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Tackle that staffing shortage: Develop skilled workers in-house

by TOM GREENE/North Idaho College
| July 28, 2021 1:00 AM

Can’t find workers? You’re not alone.

Job openings hit record highs the last three months, with 9.2 million unfilled jobs in May nationwide. Idaho is currently hovering around 3 percent unemployment and Washington state is around 5 percent. Businesses are being forced to reduce hours and turn down work since they don’t have the employees they need.

“It’s time to think outside the box,” said Colleen Hoffman, North Idaho College Workforce Training Center Custom Training coordinator.

Instead of hiring new employees, retrain the ones you’ve got for those hard-to-fill skilled positions.

“Of course, this doesn’t work for every organization,” Hoffman said. “But for many, this is the perfect time to re-evaluate hiring practices and take a second look at how employees progress through their careers. Rather than hiring outside the organization, reinvest in the employees you already have.”

This isn’t an unproven program. PotlatchDeltic a sawmill and industrial-grade plywood mill located in St. Maries, currently employs about 400 people and has been working with NIC WTC since 2012. PotlatchDeltic has unique hiring challenges due to its location and need for employees with specialized skills such as electricians, millwrights, programmable logic controllers and log scalers.

“For us, it’s always been hard to hire because we’re off the beaten path,” said Bonnie Siron, Human Resource manager at PotlatchDeltic. “When there’s been a need, NIC worked with us to develop the training needed in that area.”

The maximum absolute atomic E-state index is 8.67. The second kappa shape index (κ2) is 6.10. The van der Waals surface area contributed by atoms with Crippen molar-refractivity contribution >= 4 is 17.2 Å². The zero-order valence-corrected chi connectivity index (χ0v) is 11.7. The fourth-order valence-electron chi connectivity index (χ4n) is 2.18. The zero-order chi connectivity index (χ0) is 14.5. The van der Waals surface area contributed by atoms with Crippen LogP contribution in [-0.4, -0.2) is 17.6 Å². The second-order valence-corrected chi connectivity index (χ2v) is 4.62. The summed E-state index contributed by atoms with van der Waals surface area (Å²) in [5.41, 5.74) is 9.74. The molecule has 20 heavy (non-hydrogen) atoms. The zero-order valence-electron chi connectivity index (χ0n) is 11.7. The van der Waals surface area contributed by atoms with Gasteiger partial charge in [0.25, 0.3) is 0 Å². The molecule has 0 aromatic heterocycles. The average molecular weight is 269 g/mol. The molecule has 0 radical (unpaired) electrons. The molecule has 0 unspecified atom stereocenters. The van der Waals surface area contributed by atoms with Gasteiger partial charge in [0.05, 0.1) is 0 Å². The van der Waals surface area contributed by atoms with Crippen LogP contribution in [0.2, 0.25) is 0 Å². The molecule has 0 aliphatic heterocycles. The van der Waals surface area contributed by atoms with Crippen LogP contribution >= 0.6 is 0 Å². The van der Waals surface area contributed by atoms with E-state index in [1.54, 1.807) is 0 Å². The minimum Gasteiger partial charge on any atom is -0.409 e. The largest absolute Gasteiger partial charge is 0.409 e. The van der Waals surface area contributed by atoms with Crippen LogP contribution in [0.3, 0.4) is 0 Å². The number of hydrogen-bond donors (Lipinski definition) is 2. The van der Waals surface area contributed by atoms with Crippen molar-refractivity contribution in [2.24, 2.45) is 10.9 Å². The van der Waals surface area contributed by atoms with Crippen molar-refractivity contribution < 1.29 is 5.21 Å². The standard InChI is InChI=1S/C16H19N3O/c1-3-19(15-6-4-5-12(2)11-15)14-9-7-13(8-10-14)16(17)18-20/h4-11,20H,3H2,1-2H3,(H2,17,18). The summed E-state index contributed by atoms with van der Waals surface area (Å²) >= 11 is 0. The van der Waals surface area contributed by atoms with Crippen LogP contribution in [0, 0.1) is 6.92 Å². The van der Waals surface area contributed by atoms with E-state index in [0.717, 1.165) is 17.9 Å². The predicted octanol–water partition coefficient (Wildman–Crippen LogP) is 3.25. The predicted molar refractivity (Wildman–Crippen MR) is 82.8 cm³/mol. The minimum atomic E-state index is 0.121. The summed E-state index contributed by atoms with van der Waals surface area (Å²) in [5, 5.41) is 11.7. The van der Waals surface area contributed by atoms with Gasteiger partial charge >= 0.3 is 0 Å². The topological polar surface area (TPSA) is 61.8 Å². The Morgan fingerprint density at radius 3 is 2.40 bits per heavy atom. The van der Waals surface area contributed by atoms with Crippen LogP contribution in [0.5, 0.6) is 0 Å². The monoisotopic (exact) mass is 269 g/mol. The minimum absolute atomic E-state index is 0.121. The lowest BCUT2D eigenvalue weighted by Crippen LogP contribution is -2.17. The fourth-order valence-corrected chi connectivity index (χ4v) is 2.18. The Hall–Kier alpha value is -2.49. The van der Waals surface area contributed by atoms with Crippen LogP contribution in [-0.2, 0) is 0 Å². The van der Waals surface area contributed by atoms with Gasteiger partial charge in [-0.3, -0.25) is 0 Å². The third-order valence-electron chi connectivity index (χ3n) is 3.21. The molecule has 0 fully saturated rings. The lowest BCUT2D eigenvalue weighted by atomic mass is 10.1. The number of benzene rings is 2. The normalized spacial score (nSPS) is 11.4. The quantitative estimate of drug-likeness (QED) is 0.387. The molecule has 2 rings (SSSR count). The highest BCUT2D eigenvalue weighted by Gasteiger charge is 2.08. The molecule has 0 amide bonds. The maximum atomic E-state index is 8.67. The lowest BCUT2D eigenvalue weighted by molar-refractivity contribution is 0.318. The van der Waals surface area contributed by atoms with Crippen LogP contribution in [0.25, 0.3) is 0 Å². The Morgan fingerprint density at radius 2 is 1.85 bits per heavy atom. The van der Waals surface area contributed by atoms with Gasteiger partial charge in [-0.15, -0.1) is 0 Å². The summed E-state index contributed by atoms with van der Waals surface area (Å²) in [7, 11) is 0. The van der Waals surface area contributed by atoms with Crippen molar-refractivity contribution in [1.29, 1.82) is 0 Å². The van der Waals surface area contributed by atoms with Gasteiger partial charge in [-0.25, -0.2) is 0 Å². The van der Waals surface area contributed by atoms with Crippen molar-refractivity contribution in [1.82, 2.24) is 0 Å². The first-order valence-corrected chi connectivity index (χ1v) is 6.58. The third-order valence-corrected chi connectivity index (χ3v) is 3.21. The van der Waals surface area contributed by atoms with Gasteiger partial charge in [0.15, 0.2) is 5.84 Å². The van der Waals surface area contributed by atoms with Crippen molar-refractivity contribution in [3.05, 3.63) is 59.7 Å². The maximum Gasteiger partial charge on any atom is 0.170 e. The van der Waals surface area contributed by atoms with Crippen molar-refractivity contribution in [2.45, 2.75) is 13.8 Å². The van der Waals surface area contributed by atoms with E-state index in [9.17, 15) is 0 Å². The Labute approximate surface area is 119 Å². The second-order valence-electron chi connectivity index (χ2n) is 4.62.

Through a combination of apprenticeships and custom training, PotlatchDeltic has developed a robust skilled training program. Electrician apprentices, for example, take NIC WTC classes while pulling a paycheck and working full time. At the end of their apprenticeship, they make significantly more money and have an electrician’s journeyman’s license.

The program is a win-win for employers as well as employees, opening doors to more lucrative and fulfilling careers. Ian Heath is entering his fourth and final year in the electrician apprenticeship program. He was working at PotlatchDeltic in a different position before joining the apprenticeship program to advance his career, earn more money, and develop a lifelong, marketable skill.

“It’s been great getting to learn new things every day — not stuck doing the same stuff,” Heath said. “I like having new challenges.”

Hoffman said if the apprenticeship program isn’t a perfect fit for a company, NIC WTC has the resources to assist in developing other forms of customized training.

“We work with your business, meeting one-on-one, to create affordable, tailor-made training solutions,” Hoffman said. “We have the instructors and subject matter experts to help you succeed. That’s what we’re here for."

To learn more about how the NIC Workforce Training Center can help your organization or company through customized training, call Colleen Hoffman at 208-769-7732 or email colleen.hoffman@nic.edu.

To learn more about various apprenticeship programs currently being offered, visit www.nic.edu/apprenticeship or call 208-769-3333. The deadline to register for electrical, HVAC, and plumbing apprenticeship programs that start in the fall is Sept. 7. Register by Aug. 13 to avoid late charges and guarantee books and supplies.

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Photo courtesy of NORTH IDAHO COLLEGE

Bailey Brown (far left), 26, from Coeur d’Alene, doing his job at the PotlatchDeltic mill in St. Maries. Brown just finished the NIC Workforce Training Center apprenticeship program, earning his journeyman’s license in the process. He’s pictured with Harrison Escobar (middle), 32, from Nampa, and Danny Hilde, 32, from St. Maries, who are currently enrolled in the program.

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